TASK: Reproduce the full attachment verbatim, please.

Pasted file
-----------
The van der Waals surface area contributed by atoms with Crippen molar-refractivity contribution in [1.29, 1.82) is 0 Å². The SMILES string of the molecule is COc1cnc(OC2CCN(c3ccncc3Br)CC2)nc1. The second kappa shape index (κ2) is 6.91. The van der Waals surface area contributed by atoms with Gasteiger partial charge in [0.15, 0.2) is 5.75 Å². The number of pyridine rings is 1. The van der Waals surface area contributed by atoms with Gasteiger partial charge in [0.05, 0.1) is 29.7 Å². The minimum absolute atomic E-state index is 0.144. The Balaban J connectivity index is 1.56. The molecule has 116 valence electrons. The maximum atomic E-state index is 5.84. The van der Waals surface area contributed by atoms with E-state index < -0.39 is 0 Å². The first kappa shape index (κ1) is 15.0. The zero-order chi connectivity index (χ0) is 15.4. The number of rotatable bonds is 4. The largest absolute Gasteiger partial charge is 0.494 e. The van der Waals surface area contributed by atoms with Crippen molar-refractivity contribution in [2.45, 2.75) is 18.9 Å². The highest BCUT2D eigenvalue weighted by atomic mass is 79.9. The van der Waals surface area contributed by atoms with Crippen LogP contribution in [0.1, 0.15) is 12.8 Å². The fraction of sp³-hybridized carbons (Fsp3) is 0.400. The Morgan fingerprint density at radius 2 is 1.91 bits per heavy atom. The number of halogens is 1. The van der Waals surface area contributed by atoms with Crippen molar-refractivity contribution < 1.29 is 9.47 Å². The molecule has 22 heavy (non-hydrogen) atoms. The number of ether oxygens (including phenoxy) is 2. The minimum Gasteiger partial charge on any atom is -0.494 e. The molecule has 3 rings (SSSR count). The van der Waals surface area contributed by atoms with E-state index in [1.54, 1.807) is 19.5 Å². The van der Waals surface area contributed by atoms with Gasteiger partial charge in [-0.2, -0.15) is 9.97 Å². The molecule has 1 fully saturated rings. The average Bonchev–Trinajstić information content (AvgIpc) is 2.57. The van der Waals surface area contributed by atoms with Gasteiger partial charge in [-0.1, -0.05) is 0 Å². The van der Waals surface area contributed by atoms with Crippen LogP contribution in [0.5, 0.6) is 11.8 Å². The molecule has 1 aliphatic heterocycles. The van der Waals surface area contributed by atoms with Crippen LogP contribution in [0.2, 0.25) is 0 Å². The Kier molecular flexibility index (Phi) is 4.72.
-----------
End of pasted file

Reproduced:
The van der Waals surface area contributed by atoms with Crippen molar-refractivity contribution in [1.29, 1.82) is 0 Å². The SMILES string of the molecule is COc1cnc(OC2CCN(c3ccncc3Br)CC2)nc1. The second kappa shape index (κ2) is 6.91. The van der Waals surface area contributed by atoms with Gasteiger partial charge in [0.15, 0.2) is 5.75 Å². The number of pyridine rings is 1. The van der Waals surface area contributed by atoms with Gasteiger partial charge in [0.05, 0.1) is 29.7 Å². The minimum absolute atomic E-state index is 0.144. The Balaban J connectivity index is 1.56. The molecule has 116 valence electrons. The maximum atomic E-state index is 5.84. The van der Waals surface area contributed by atoms with E-state index < -0.39 is 0 Å². The first kappa shape index (κ1) is 15.0. The zero-order chi connectivity index (χ0) is 15.4. The number of rotatable bonds is 4. The largest absolute Gasteiger partial charge is 0.494 e. The van der Waals surface area contributed by atoms with Crippen molar-refractivity contribution in [2.45, 2.75) is 18.9 Å². The highest BCUT2D eigenvalue weighted by atomic mass is 79.9. The van der Waals surface area contributed by atoms with Crippen LogP contribution in [0.1, 0.15) is 12.8 Å². The fraction of sp³-hybridized carbons (Fsp3) is 0.400. The Morgan fingerprint density at radius 2 is 1.91 bits per heavy atom. The number of halogens is 1. The van der Waals surface area contributed by atoms with Crippen molar-refractivity contribution < 1.29 is 9.47 Å². The molecule has 22 heavy (non-hydrogen) atoms. The number of ether oxygens (including phenoxy) is 2. The minimum Gasteiger partial charge on any atom is -0.494 e. The molecule has 3 rings (SSSR count). The van der Waals surface area contributed by atoms with E-state index in [1.54, 1.807) is 19.5 Å². The van der Waals surface area contributed by atoms with Gasteiger partial charge in [-0.2, -0.15) is 9.97 Å². The molecule has 1 fully saturated rings. The average Bonchev–Trinajstić information content (AvgIpc) is 2.57. The van der Waals surface area contributed by atoms with Gasteiger partial charge in [-0.1, -0.05) is 0 Å². The van der Waals surface area contributed by atoms with Crippen LogP contribution in [0.5, 0.6) is 11.8 Å². The molecule has 1 aliphatic heterocycles. The van der Waals surface area contributed by atoms with Crippen LogP contribution in [0.2, 0.25) is 0 Å². The Kier molecular flexibility index (Phi) is 4.72.